- Instead, lately I’ve found myself working to make more monumental, more collaborative, more impossible mixed-reality things and better yet experiences where I can reside, feel, and enjoy locally and communally, online and off, even as, and in response to, the exhaustion that so many link to our current “digital tailspin.” I hope to make breakable, temporary, incomprehensible, untweetable, nonsearchable, daily and local and shared initiatives. Good luck with that. And anyways, this is a very weird desire. “Welcome to digital realism. the 99% have all become survival artists in our austerity networks … the content potlatch is over. You share — but who cares?” (Geert Lovink and Nathaniel Tkacz)
- Yes, in our world where everyone is making, I reiterate, we all lack audiences. With so much cultural production, abundance and exhaustion produce our current climate where any invitation to engage with another’s work, online or off, leads to a quick set of ready, friendly, loving responses … articulating regrets: I’d love to but am just too busy (or exhausted) to attend.
- This isolating digital busy-work and exhaustion, leads us into the strangest and most cynical and sorry spirals yet, where we crave easier interactions, faster connections, effortless interfaces. Quick hot links, breezy hashtags, dashing fleeting likes, these feel right and yet also utterly wrong. Obviously, reading, sharing, tweeting, and chatting (within corporate Firewalls) are forms of activity. And sure, I do them all the time. I blogged earlier: “Activism that happens only on the Internet–like posting, reading, liking, and linking on Facebook–is not without use or value (for movements or individuals) but is proto-political, and needs to be followed up (for things of real consequence, like a war) with engagements in the world (of media): like protests, conversations, and even media secession.” (To and From Facebook: Being Together in our World of War).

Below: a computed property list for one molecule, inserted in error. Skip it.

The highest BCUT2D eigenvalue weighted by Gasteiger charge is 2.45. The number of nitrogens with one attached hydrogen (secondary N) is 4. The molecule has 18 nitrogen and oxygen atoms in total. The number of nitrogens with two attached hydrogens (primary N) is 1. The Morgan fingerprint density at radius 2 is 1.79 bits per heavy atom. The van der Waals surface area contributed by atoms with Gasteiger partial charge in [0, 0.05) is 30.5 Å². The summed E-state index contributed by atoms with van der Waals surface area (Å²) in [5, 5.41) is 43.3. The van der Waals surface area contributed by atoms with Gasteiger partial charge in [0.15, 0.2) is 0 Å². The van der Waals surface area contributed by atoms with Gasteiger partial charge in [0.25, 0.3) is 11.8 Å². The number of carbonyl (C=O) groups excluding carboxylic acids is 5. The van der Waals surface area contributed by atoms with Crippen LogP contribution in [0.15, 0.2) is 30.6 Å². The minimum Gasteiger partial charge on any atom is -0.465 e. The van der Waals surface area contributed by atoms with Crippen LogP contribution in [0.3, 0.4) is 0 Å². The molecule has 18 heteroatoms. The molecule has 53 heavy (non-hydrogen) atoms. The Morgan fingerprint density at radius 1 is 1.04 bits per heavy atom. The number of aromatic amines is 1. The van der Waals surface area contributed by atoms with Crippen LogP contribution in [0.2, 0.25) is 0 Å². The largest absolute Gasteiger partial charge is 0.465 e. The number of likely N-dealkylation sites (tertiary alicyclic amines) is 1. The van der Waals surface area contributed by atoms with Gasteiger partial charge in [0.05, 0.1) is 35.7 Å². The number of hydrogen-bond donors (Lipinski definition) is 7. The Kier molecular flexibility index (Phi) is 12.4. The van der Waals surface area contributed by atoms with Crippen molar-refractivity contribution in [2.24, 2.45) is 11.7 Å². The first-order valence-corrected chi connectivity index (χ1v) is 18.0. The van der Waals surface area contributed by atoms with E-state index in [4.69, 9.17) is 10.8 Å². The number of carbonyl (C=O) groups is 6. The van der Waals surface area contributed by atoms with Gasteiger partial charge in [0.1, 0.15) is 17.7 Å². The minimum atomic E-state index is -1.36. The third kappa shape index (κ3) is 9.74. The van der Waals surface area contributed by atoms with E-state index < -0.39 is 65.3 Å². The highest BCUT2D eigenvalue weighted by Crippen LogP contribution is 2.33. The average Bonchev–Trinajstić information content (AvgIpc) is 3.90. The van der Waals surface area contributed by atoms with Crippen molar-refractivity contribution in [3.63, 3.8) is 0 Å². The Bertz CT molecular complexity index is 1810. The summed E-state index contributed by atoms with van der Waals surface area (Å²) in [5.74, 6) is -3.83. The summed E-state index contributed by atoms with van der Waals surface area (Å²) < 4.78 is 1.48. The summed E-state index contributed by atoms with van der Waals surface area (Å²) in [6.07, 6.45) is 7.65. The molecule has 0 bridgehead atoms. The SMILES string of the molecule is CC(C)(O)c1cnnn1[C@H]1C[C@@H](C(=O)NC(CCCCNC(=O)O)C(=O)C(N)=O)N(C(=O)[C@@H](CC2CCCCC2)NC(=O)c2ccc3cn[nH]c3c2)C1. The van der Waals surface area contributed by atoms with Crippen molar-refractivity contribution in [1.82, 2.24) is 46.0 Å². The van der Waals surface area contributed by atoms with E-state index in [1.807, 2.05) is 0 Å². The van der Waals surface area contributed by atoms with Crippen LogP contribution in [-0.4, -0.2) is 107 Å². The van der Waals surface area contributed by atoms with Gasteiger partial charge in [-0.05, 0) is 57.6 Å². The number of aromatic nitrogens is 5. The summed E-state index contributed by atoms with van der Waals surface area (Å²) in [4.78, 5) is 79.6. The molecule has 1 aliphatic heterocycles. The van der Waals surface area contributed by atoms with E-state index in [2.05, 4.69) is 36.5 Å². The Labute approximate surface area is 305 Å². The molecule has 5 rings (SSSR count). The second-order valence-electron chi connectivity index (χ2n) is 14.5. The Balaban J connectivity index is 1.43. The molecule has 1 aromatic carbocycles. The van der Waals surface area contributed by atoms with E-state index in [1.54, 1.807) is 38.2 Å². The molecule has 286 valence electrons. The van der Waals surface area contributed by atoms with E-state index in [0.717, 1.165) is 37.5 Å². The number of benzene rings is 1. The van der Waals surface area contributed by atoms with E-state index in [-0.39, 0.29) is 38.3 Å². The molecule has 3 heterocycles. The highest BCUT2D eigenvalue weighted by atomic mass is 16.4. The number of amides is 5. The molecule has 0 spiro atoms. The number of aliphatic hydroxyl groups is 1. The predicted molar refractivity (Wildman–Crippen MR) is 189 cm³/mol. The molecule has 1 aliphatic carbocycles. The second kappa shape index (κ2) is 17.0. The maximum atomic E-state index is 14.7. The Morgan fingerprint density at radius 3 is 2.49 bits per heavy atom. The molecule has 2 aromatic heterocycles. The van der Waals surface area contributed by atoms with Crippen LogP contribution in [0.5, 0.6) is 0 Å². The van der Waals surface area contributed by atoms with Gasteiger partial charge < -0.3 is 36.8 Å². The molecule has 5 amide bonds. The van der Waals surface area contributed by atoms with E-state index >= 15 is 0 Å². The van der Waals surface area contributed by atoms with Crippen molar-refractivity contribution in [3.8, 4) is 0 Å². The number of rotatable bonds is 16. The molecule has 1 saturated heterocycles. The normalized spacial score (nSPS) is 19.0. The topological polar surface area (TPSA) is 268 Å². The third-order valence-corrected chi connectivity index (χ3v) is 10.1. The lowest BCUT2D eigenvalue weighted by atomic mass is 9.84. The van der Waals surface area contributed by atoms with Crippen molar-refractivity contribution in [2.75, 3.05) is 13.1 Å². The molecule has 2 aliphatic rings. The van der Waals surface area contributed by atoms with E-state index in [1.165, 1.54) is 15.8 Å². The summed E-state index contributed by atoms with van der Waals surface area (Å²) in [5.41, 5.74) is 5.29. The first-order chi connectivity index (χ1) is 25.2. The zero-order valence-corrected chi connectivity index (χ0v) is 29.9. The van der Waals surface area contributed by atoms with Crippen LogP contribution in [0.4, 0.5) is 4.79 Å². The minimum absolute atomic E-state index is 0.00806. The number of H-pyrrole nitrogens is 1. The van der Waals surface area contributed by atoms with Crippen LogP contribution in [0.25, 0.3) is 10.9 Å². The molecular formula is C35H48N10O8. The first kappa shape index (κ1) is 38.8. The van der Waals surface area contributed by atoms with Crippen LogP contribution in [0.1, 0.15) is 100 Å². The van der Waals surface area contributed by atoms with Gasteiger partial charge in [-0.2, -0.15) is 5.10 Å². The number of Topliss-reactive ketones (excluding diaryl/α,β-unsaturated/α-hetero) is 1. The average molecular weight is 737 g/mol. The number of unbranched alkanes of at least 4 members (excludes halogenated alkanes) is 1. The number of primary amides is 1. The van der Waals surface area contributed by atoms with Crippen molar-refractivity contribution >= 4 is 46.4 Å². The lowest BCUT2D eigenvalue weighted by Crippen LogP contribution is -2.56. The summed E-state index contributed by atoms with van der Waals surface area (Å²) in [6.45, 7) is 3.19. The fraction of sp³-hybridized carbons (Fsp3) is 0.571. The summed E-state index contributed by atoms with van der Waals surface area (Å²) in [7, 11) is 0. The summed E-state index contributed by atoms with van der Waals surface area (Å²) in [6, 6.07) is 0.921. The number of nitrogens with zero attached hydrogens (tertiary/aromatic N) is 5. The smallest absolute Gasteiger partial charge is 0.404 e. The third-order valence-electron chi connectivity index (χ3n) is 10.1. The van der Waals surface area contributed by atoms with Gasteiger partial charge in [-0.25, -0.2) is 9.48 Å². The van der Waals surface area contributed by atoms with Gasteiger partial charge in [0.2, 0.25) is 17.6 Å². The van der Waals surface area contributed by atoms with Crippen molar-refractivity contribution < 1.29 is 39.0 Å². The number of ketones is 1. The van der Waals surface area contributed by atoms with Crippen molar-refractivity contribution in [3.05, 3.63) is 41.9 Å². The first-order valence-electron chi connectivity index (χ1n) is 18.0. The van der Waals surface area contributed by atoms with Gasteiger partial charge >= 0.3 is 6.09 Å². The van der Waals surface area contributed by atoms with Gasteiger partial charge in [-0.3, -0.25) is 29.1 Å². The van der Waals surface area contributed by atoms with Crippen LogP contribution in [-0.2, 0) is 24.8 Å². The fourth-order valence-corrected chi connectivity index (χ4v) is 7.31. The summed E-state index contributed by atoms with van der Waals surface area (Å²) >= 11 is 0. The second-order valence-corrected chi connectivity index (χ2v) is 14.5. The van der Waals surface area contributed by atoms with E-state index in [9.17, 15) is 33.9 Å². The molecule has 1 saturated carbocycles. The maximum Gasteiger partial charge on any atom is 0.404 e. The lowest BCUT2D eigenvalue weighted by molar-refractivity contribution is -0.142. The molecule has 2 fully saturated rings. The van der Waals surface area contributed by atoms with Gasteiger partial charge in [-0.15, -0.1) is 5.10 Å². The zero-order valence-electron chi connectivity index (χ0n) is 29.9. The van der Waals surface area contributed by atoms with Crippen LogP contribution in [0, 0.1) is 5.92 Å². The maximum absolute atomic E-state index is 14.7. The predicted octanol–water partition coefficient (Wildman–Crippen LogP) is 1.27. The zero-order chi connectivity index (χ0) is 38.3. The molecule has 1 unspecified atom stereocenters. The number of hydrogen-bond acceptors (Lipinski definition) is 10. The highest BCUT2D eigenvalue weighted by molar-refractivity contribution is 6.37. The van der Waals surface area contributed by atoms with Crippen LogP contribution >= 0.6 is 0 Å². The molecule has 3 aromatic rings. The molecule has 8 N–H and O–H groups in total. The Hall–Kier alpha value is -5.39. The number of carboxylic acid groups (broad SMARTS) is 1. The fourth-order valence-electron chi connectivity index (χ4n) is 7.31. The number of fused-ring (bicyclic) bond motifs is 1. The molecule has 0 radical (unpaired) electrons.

- I don’t blog, she blogs, because I’m exhausted by what I would have to say in the face of what I have already said. I could endlessly link to myself and my friends but I’d rather making something new with you.
April 13, 2015
On Sunday, April 5, an invaluable opinion piece was published in the New York Times: “Help Us Learn in Prison” by John J. Lennon. An inmate at Attica Correctional Facility in New York, Lennon makes a nuanced request about education and technology within the American prison. He considers why inmates are allowed and even encouraged to watch television all day while their access to the Internet is limited or more often than not prohibited. He ends with a plea: why not change the accessible technology of choice from TV to MOOCs?
In this post, I’d like to use Lennon’s piece as an opportunity to continue several avenues of thinking and activism of grave concern for me, namely:
- a situated critique of MOOCs
- a situated critique of education and technology in the prison
- a situated critique of education and technology outside the prison, particularly on YouTube and social media more generally
As a founding member of FemTechNet, the collective that successfully offers the DOCC (Distributed Open Collaborative Course) at places of higher learning around the world, I have worked with others to criticize MOOCs from feminist perspectives on education, technology, and neo-liberalism. One of our ongoing claims is that education needs to be situated in the lived environments of learners, whether that be institutional (are you at a community college or an art school?), regional (California or Calcutta?), cultural (what traditions and values matter where we live and learn and how do we speak about them?), or personal (what matters to me?) In their top-down, one-size-fits-all, elitist, scale-and-profit-driven underpinnings, most MOOCs are not particularly responsive to or even interested in the situated, lived differences that make learning (and teaching) both exciting and challenging.